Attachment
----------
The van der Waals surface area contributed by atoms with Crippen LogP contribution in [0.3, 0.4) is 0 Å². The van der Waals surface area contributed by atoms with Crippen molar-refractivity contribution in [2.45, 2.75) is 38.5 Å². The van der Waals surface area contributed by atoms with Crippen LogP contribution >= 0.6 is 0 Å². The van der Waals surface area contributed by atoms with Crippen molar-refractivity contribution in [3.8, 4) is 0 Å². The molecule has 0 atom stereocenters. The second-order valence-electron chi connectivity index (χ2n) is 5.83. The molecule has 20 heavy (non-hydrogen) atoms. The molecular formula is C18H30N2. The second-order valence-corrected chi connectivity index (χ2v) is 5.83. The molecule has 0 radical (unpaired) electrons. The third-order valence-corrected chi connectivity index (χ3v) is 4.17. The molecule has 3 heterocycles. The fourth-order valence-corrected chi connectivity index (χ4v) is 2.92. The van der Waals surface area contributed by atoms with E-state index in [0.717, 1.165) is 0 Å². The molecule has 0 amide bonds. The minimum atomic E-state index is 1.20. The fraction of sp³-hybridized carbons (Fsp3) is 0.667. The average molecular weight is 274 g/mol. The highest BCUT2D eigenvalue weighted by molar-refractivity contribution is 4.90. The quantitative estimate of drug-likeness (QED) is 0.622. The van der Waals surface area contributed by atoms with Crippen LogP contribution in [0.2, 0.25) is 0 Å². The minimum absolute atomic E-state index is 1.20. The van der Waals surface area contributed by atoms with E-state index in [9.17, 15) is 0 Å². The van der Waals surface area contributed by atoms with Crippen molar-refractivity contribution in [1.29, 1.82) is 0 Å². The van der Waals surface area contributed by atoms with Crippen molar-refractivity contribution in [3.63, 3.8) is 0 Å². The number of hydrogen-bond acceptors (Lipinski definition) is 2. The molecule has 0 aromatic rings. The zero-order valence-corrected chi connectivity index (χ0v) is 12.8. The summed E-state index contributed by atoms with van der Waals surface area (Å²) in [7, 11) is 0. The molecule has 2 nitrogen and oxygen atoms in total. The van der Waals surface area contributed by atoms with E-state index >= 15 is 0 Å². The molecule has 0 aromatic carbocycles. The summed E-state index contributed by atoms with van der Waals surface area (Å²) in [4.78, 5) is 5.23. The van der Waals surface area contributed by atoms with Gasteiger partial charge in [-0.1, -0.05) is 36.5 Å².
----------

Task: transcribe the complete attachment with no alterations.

The van der Waals surface area contributed by atoms with Crippen LogP contribution in [0.3, 0.4) is 0 Å². The van der Waals surface area contributed by atoms with Crippen molar-refractivity contribution in [2.45, 2.75) is 38.5 Å². The van der Waals surface area contributed by atoms with Crippen LogP contribution >= 0.6 is 0 Å². The van der Waals surface area contributed by atoms with Crippen molar-refractivity contribution in [3.8, 4) is 0 Å². The molecule has 0 atom stereocenters. The second-order valence-electron chi connectivity index (χ2n) is 5.83. The molecule has 20 heavy (non-hydrogen) atoms. The molecular formula is C18H30N2. The second-order valence-corrected chi connectivity index (χ2v) is 5.83. The molecule has 0 radical (unpaired) electrons. The third-order valence-corrected chi connectivity index (χ3v) is 4.17. The molecule has 3 heterocycles. The fourth-order valence-corrected chi connectivity index (χ4v) is 2.92. The van der Waals surface area contributed by atoms with E-state index in [0.717, 1.165) is 0 Å². The molecule has 0 amide bonds. The minimum atomic E-state index is 1.20. The fraction of sp³-hybridized carbons (Fsp3) is 0.667. The average molecular weight is 274 g/mol. The highest BCUT2D eigenvalue weighted by molar-refractivity contribution is 4.90. The quantitative estimate of drug-likeness (QED) is 0.622. The van der Waals surface area contributed by atoms with Crippen LogP contribution in [0.2, 0.25) is 0 Å². The minimum absolute atomic E-state index is 1.20. The van der Waals surface area contributed by atoms with E-state index in [9.17, 15) is 0 Å². The van der Waals surface area contributed by atoms with Crippen molar-refractivity contribution in [1.29, 1.82) is 0 Å². The van der Waals surface area contributed by atoms with Crippen molar-refractivity contribution in [3.63, 3.8) is 0 Å². The number of hydrogen-bond acceptors (Lipinski definition) is 2. The molecule has 0 aromatic rings. The zero-order valence-corrected chi connectivity index (χ0v) is 12.8. The summed E-state index contributed by atoms with van der Waals surface area (Å²) in [7, 11) is 0. The molecule has 2 nitrogen and oxygen atoms in total. The van der Waals surface area contributed by atoms with E-state index >= 15 is 0 Å². The molecule has 0 aromatic carbocycles. The summed E-state index contributed by atoms with van der Waals surface area (Å²) in [4.78, 5) is 5.23. The van der Waals surface area contributed by atoms with Gasteiger partial charge in [-0.1, -0.05) is 36.5 Å².